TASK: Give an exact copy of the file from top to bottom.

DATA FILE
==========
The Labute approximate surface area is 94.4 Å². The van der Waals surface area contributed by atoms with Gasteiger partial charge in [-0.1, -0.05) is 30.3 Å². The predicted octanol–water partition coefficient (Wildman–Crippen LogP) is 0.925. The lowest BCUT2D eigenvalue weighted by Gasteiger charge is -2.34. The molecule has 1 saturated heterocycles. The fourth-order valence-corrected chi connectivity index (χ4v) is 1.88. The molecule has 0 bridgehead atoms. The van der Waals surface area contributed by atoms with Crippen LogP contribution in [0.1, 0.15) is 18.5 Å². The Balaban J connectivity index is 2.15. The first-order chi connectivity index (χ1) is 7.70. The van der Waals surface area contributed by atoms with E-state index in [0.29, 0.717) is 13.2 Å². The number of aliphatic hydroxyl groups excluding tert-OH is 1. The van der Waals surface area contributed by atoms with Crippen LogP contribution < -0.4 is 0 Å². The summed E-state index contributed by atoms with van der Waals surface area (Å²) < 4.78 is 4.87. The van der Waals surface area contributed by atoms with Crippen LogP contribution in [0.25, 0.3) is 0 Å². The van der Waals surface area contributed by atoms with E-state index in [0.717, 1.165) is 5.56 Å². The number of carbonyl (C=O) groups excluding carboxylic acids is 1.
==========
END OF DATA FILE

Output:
The Labute approximate surface area is 94.4 Å². The van der Waals surface area contributed by atoms with Gasteiger partial charge in [-0.1, -0.05) is 30.3 Å². The predicted octanol–water partition coefficient (Wildman–Crippen LogP) is 0.925. The lowest BCUT2D eigenvalue weighted by Gasteiger charge is -2.34. The molecule has 1 saturated heterocycles. The fourth-order valence-corrected chi connectivity index (χ4v) is 1.88. The molecule has 0 bridgehead atoms. The van der Waals surface area contributed by atoms with Crippen LogP contribution in [0.1, 0.15) is 18.5 Å². The Balaban J connectivity index is 2.15. The first-order chi connectivity index (χ1) is 7.70. The van der Waals surface area contributed by atoms with E-state index in [0.29, 0.717) is 13.2 Å². The number of aliphatic hydroxyl groups excluding tert-OH is 1. The van der Waals surface area contributed by atoms with Crippen LogP contribution < -0.4 is 0 Å². The summed E-state index contributed by atoms with van der Waals surface area (Å²) < 4.78 is 4.87. The van der Waals surface area contributed by atoms with Crippen LogP contribution in [0.25, 0.3) is 0 Å². The van der Waals surface area contributed by atoms with E-state index in [0.717, 1.165) is 5.56 Å². The number of carbonyl (C=O) groups excluding carboxylic acids is 1.